Here’s an observation . . .
Many of the factory service checksheets say something to the effect of “rotate the tires, as needed” or 'rotate the tires, if necessary"
A lot of mechanics will look at them and say “All 4 tires are wearing evenly. I won’t rotate them.”
That said, customers that verbally instruct the service writer to have the tires rotated, got the results they wanted. Because there would be an extra notation on the repair order.
Not to mention the customers who had those silly . . . IMO . . . McGard wheel locks, but didn’t bother to tell us where they put the tool. It was almost never in the trunk, along with the factory tools or the jack. Some customers put them in the glove box or center console. Some admitted they lost them and/or couldn’t account for them. Some actually kept them at home, as if that’s going to do anybody any good. One guy even put the tool in the factory first aid kit. That’s about the last place anybody would think to look.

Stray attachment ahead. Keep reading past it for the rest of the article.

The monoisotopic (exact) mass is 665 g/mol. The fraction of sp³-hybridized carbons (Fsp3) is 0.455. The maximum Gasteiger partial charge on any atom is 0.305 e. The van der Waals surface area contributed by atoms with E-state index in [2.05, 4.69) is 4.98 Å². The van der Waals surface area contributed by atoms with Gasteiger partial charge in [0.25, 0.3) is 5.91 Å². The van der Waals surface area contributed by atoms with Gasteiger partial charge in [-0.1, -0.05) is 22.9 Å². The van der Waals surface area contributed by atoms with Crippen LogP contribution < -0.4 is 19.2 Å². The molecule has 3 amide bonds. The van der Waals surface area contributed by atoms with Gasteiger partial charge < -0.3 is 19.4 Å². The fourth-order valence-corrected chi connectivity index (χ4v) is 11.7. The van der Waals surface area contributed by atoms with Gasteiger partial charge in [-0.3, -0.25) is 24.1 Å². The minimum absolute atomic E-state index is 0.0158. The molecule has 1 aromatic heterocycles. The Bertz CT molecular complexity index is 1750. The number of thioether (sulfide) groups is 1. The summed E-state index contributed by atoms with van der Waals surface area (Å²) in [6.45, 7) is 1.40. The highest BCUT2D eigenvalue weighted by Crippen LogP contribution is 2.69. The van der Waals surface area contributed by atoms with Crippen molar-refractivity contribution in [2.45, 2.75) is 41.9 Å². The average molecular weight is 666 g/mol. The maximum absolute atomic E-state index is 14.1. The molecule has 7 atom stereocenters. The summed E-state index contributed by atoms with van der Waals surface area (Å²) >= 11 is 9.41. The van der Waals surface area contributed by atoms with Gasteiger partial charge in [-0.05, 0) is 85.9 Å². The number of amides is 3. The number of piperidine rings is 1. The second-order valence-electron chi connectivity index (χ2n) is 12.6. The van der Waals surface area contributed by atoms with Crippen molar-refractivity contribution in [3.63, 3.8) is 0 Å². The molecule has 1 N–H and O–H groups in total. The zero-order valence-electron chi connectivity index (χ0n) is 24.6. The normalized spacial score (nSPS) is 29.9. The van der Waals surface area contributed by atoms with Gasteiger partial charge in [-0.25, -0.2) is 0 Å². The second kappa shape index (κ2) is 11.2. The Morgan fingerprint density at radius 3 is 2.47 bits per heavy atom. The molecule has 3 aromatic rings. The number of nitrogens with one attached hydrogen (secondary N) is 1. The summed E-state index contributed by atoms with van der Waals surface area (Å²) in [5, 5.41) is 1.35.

Anyways, if the mechanic spent a reasonable amount of time looking for the tool . . . reasonable being 5 - 10 minutes, IMO . . . then the service writer was asked to call the customer. If the customer didn’t pick up or call back within 10 minutes, forget it. No tire rotation. But even if the customer picked up or called back, it was often a waste of time, because they didn’t know where the tool was, or that there even was one.
Another obvious problem was that it wasn’t always easy to inspect brake pad lining thickness if you couldn’t remove the rims from the car. Even with a mirror, on some cars, it was almost impossible. Measuring rotor thickness was also not easy.
As for that ATF in the car without a dipstick . . . the most obvious thing is to look on the invoice to check if the fluid was actually charged out. Beyond that, you’re going to have to decide if you want to go to the trouble of checking for yourself whether the fluid looks fresh or old
You don’t need special tools to merely check the level, but adding fluid won’t be easy. But the fluid is checked at a specific temperature, and that’s where the scan tool would come in. And the knowledge of what that specific temperature is. Sure, my scan tool will probably show me the flluid temperature on the most common transmissions, but I can’t guarantee it’ll tell me what the temperature for checking should be.
You’re going to have to spend time and/or money to prove that a shop did not change the atf.